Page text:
Several volumes of miscellaneous questions, among which “Ad Simplicianum” (397) has been especially noted.

Numberless writings of his have a practical aim: two on “Lying” (374 and 420), five on “Continence,” “Marriage,” and “Holy Widowhood,” one on “Patience,” another on “Prayer for the Dead” (421).

Pastorals and preaching

The theory of preaching and religious instruction of the people is given in the “De Catechizandis Rudibus” (400) and in the fourth book “De Doctrinâ. Christianâ.” The oratorical work alone is of vast extent. Besides the Scriptural homilies, the Benedictines have collected 363 sermons which are certainly authentic; the brevity of these suggests that they are stenographic, often revised by Augustine himself. If the Doctor in him predominates over the orator, if he possesses less of colour, of opulence, of actuality, and of Oriental charm than Saint John Chrysostom, we find, on the other hand, a more nervous logic, bolder comparisons, greater elevation and greater profundity of thought, and sometimes, in his bursts of emotion and his daring lapses into dialogue-form, he attains the irresistible power of the Greek orator.

Editions of Saint Augustine’s works

The best edition of his complete works is that of the Benedictines, eleven tomes in eight folio volumes (Paris, 1679-1700). It has been often reprinted, e.g. by Gaume (Paris, 1836-39), in eleven octavo volumes, and by Migne, PL 32-47. The last volume of the Migne reprint contains a number of important earlier studies on Saint Augustine — Vivés, Noris, Merlin, particularly the literary history of the editions of Augustine from Schönemann’s “Bibl. hist. lit. patrum Lat.” (Leipzig, 1794).

Teaching of Saint Augustine of Hippo

Saint Augustine of Hippo (354-430) is “a philosophical and theological genius of the first order, dominating, like a pyramid, antiquity and the succeeding ages. Compared with the great philosophers of past centuries and modern times, he is the equal of them all; among theologians he is undeniably the first, and such has been his influence that none of the Fathers, Scholastics, or Reformers has surpassed it.” (Philip Schaff, History of the Christian Church) Elsewhere, we have discussed his life and his writings; here, we shall treat of his teaching and influence in three sections:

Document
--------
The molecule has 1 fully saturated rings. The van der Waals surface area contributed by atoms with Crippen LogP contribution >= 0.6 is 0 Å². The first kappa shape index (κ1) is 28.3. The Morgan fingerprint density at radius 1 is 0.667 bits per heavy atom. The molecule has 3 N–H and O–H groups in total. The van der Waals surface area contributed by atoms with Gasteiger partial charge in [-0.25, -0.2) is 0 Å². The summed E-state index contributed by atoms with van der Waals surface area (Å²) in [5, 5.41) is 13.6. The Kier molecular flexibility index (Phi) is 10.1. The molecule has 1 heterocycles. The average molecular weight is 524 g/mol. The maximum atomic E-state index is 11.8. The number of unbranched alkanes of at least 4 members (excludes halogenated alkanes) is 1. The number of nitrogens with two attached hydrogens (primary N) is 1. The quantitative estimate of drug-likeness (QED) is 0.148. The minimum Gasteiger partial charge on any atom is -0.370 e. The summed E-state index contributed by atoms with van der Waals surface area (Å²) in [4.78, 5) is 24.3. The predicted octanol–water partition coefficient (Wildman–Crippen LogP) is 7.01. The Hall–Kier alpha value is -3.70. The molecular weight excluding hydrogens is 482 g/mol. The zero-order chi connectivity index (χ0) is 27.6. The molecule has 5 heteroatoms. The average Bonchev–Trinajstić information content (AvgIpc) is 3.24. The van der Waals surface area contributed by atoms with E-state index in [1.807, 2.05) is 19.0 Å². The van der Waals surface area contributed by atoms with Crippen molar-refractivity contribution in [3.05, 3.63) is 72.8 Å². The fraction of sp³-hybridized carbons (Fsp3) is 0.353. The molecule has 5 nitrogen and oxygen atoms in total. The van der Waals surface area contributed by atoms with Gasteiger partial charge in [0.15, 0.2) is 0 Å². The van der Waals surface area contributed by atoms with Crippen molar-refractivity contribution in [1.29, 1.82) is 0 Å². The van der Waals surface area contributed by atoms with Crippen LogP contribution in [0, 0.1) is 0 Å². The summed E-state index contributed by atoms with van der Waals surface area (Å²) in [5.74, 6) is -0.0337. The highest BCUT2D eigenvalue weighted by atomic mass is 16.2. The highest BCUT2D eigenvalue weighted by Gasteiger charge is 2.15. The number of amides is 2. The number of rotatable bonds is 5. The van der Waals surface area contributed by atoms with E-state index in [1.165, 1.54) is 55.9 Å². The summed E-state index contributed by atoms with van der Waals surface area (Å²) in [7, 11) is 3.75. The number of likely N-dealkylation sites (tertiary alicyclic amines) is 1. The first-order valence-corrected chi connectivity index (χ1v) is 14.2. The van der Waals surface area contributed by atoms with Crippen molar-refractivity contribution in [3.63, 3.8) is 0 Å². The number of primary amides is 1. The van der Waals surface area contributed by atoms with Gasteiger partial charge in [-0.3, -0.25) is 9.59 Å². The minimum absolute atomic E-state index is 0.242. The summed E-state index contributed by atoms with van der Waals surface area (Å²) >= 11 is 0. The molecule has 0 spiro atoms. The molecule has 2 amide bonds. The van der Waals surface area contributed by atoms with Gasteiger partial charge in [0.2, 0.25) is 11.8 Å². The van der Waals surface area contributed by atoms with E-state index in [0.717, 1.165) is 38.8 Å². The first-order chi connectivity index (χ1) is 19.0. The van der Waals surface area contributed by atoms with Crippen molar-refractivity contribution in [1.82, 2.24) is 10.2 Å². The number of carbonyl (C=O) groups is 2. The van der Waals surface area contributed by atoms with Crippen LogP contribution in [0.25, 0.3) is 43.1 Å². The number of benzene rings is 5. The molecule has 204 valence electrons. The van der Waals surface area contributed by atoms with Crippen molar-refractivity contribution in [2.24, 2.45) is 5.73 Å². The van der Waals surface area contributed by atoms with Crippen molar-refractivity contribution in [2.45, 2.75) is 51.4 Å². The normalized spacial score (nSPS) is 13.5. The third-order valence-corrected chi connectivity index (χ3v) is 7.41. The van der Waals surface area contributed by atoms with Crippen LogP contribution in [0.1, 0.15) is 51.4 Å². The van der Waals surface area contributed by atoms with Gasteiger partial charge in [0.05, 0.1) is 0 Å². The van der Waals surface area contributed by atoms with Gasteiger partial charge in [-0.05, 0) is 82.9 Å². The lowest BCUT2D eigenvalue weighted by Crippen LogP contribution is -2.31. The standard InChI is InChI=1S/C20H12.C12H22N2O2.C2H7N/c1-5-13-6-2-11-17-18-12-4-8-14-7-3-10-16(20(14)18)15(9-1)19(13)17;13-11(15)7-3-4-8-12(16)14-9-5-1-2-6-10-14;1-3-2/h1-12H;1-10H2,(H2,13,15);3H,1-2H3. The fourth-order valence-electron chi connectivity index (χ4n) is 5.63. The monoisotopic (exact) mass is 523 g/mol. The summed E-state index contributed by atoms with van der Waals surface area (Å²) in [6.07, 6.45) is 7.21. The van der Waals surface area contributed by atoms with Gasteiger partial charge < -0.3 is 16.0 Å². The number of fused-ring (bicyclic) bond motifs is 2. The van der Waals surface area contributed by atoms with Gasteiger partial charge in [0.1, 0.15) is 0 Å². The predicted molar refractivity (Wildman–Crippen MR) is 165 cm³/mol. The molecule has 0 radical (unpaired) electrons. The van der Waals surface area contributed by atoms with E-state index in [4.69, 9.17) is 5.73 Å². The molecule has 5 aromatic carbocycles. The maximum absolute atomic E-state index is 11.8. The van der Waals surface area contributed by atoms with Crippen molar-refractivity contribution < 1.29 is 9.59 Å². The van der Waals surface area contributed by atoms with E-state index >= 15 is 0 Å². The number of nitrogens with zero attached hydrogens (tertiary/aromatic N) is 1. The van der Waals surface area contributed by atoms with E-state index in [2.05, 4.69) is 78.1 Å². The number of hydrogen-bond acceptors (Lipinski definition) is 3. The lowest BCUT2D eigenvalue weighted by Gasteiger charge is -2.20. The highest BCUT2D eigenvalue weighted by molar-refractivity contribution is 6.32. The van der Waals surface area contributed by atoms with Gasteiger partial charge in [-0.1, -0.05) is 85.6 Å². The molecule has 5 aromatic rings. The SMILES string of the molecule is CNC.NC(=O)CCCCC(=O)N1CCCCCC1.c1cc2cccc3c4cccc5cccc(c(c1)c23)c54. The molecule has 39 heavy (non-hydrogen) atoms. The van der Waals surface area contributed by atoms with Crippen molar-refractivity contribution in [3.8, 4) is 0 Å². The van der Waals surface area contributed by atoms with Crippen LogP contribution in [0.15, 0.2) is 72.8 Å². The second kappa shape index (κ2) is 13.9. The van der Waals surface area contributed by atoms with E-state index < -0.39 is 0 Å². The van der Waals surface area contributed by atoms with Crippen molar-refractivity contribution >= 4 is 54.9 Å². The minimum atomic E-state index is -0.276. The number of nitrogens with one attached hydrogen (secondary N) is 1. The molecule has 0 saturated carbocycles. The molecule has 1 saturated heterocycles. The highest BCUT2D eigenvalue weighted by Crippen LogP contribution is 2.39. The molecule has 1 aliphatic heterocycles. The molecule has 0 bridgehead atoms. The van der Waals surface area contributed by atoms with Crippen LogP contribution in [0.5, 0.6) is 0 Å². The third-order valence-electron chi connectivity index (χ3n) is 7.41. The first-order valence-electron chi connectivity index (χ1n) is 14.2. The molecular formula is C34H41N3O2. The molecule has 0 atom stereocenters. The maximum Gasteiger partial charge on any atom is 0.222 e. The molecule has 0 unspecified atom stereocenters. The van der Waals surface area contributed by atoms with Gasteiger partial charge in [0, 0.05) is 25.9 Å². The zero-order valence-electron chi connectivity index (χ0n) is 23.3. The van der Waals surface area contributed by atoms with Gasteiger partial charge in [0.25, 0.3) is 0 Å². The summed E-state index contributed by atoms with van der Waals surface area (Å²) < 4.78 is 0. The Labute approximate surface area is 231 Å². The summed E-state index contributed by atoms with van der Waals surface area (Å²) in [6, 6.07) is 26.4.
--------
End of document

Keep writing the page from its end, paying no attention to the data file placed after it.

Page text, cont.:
His function as a doctor of the Church

When the critics endeavour to determine Augustine’s place in the history of the Church and of civilization, there can be no question of exterior or political influence, such as was exercised by Saint Leo, Saint Gregory, or Saint Bernard. As Reuter* justly observes, Augustine was bishop of a third-rate city and had scarcely any direct control over politics, and Harnack adds that perhaps he had not the qualifications of a statesman. If Augustine occupies a place apart in the history of humanity, it is as a thinker, his influence being felt even outside the realm of theology, and playing a most potent part in the orientation of Western thought. It is now universally conceded that, in the intellectual field, this influence is unrivalled even by that of Thomas Aquinas, and Augustine’s teaching marks a distinct epoch in the history of Christian thought. The better to emphasize this important fact we shall try to determine: (1) the rank and degree of influence that must be ascribed to Augustine; (2) the nature, or the elements, of his doctrinal influence; (3) the general qualities of his doctrine; and (4) the character of his genius.